verb (used with object)
verb (used without object)
Origin of report
Synonyms for report
Related Words for reportinformation, picture, word, description, announcement, detail, dispatch, summary, note, record, paper, statement, news, release, article, message, opinion, address, communique, comment
Examples from the Web for report
Contemporary Examples of report
Then add in all bored people, as well as people whose job it is to report on celebrities.Sia and Shia LaBeouf’s Pedophilia Nontroversy Over ‘Elastic Heart’
January 9, 2015
Did he go to the authorities to file a report against the Guerreros Unidos drug cartel?Mexico’s Priests Are Marked for Murder
January 7, 2015
The Amazon biography for an author named Papa Faal mentions both Gambia and lists a military record that matches the FBI report.The Shadowy U.S. Veteran Who Tried to Overthrow a Country
January 6, 2015
Similarly, a recent NPR report covered the challenges many police departments are having recruiting officers of color.How to Solve the Policing Crisis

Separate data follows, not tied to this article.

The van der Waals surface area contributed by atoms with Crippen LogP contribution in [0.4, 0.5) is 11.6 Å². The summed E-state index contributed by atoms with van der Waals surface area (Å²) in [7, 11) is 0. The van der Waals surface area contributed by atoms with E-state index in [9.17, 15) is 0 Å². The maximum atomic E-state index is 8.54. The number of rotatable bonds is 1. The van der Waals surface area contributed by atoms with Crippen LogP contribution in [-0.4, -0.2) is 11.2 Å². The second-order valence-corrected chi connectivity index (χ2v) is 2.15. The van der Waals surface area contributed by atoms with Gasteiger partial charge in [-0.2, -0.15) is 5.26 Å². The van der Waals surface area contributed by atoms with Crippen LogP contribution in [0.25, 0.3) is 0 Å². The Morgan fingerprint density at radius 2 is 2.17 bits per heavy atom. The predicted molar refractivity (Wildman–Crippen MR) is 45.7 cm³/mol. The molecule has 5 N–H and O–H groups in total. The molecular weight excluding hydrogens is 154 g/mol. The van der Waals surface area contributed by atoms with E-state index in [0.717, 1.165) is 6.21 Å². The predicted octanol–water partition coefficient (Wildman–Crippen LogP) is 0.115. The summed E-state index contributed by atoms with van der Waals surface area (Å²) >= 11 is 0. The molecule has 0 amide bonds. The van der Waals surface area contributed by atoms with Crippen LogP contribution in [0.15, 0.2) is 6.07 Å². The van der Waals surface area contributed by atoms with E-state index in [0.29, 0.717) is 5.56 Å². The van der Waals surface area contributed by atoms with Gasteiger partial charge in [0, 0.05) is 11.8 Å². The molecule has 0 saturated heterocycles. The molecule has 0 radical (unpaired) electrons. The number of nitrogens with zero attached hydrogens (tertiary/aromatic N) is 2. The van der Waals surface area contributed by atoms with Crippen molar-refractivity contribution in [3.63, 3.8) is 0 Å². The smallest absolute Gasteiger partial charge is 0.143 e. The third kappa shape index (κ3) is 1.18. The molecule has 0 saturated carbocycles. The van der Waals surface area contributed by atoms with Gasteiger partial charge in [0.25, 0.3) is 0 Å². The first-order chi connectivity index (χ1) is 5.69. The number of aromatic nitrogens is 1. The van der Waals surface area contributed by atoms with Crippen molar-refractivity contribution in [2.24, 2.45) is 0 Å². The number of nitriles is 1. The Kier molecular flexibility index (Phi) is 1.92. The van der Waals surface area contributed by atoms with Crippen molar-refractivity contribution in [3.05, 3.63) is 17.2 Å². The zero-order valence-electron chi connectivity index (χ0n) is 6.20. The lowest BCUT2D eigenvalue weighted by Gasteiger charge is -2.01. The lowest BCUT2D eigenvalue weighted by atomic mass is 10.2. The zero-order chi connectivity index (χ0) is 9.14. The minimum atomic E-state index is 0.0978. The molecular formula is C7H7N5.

January 5, 2015
When the man threatened to report him for harassment to the NOPD, Farrell arrested him.The Louisiana Racists Who Courted Steve Scalise
January 3, 2015
Historical Examples of report
There was a report that she had first worn it at her christening; the report originated with herself.Malbone
Thomas Wentworth Higginson
So I am to report my discharge to you, and ask you for my wages.Brave and Bold
There's a report to-day that —— cannot hold out much longer.
Only, my dear, do not disgrace my report when you come to supper.Clarissa, Volume 1 (of 9)
The moment a report of a gun is heard they'll swarm up to this room and get you.Way of the Lawless
verb (when tr, may take a clause as object; when intr , often foll by on)
Word Origin for report
late 14c., "an account brought by one person to another, rumor," from Old French report "pronouncement, judgment" (Modern French rapport), from reporter "to tell, relate" (see report (v.)).
Meaning "resounding noise, sound of an explosion" is from 1580s. Meaning "formal statement of results of an investigation" first attested 1660s; sense of "teacher's official statement of a pupil's work and behavior" is from 1873 (report card in the school sense first attested 1919).
late 14c., "to make known, tell, relate," from Old French reporter "to tell, relate; bring back, carry away, hand over," from Latin reportare "carry back, bear back, bring back," figuratively "report," in Medieval Latin "write (an account) for information or record," from re- "back" (see re-) + portare "to carry" (see port (n.1)). Early 15c. as "to submit" (to an authority, etc.). Meaning "to name someone as having offended somehow" is from 1885. Related: Reported; reporting.